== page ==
Originally Posted by TheAttorney
I've previously done the "bending the front arc" tweak to reduce the front of pad pressure, but what's the purpose of flattening the top of the arcs? If it's to reduce the overall pad pressure, then I imagine that's only applicable for "big headed" people - I find the default arc setup already gives me a fairly loose fit.
Correct. No particular purpose, other than setting the correct distance between the two earspeakers, then using the angling to follow one's head shape.
I have tried a loose fit too (achievable by flattening the arc and/or modifying the angle), and it sounded nice and open with a bigger soundstage, but it is inferior to a medium tight fit with the correct shape: the latter is the same open, has better focused sound stage, snappier bass with deeper string resonance.
Then, too wide (too flat) headband shape is not good, either, somehow sounds like out of phase speakers.
BTW, I tried rotating the spring as you have done. Sound seemed to change, but not conclusive as to what's best, so for the moment it's back to pointing to the seam. I guess this is more significant with the foam change.
Indeed the foam change makes it more prominent. In my case it is obvious and quite big effect (for me). I think the effect is more noticeable when everything else is correctly set: this is the last fine-tuning which should be done.
Finally, have you tried damping the arcs? As per edstrelow's thread.
The arcs don't really bother me, until I hit them :). Yes, I tried, it's not significant IMO, and it looks bad. In turn, I was playing with the thought to damp the spring, the circumference of the earspeakers below the pads, and perhaps the perforated plate too, with thin felt pads - likely would make the highs even more "calm". But this is a bit difficult tuning, and in the end I am fine with the treble of the 007. Likely it is worth doing with the 009, but maybe not with the 007.
I agree with your last point, particularly for those who find the 007's too dark or lacking bass impact. These types of changes do open it up nicely. However, all this flexibility is a double edged sword for the impatient: It's great that you can tweak it to sound brilliant, but it's also a drag that you have to tweak it to sound brilliant.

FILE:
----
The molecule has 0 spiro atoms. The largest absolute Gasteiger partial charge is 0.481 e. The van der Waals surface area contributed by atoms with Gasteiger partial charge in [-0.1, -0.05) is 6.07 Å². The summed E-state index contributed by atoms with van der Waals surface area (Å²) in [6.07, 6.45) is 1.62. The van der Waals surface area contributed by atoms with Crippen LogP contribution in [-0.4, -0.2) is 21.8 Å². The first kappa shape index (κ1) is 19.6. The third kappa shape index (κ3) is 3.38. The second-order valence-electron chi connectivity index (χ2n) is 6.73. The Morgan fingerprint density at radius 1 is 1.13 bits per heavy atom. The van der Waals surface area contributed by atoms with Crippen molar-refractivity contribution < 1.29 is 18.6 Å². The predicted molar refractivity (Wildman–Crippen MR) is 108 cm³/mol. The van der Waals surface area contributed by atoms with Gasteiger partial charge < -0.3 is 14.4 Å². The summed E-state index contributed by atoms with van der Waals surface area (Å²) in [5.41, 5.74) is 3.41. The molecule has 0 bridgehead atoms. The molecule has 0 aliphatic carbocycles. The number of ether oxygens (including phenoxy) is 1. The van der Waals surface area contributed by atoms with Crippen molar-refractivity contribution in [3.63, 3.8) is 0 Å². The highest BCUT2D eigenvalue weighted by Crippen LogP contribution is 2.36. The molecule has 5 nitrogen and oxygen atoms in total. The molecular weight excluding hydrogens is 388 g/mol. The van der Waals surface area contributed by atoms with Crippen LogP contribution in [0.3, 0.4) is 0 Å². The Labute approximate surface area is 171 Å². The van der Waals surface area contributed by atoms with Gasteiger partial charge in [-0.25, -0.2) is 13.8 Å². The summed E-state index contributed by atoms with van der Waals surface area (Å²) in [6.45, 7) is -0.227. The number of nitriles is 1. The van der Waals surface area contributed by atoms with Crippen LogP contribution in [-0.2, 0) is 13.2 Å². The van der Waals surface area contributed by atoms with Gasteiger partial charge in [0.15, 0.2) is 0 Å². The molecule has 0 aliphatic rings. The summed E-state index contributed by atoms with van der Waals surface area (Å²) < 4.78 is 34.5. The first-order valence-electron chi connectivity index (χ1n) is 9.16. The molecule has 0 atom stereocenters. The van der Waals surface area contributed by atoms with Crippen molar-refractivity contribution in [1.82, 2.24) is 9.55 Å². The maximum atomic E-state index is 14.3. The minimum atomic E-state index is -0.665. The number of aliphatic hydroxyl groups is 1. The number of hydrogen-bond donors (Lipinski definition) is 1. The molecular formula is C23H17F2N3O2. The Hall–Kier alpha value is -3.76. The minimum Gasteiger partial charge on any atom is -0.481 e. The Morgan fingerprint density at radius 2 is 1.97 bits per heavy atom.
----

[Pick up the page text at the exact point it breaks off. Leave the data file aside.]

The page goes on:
I couldn't agree more. Very few manufacturers seem to put enough money in truly optimizing the acoustic environment of the headphones. That's why I mentioned in some earlier post that e.g. earpad design is like black magic. I don't know if there is a reliable methodology (e.g. finite element analysis) which can help designing earpads given the earspeakers' measurements.
For instance, I have also played with e.g. the HE-500, and that was a lot easier than with the 007. Without earpads the HE500 sounded really good, except tizzy and zingy, but bass was excellent, clean and resonant, and was a better starting point that the all-midrange honky sound of the 007 without the earpads. The earpads used in the orthos and the stats are clearly old-school textbook golden paths, unlike the pads on the Senn HD800 or AKG K812. I wonder what earpads could Sennheiser or AKG design for the stats...
But then this may all be mistaken, as the earpads of the 007 are actually close to an optimum, especially with the versatility offered by the spring design (though I don't know if that is a side effect or a planned one). Given that earpads cannot really be manufactured at exact tolerances, and because the 007 is so sensitive to this, it is very hard to 'standardize' tuning the 007's. The manufacturer should do this, measure every single headphone like Sennheiser does, and fine-tune each piece separately until they are near optimum. At least my current settings seem to work well with most of my friends and family, so there is a better optimum than the factory default. Stax, take the point for next products.
Edited by zolkis - 3/23/14 at 6:21am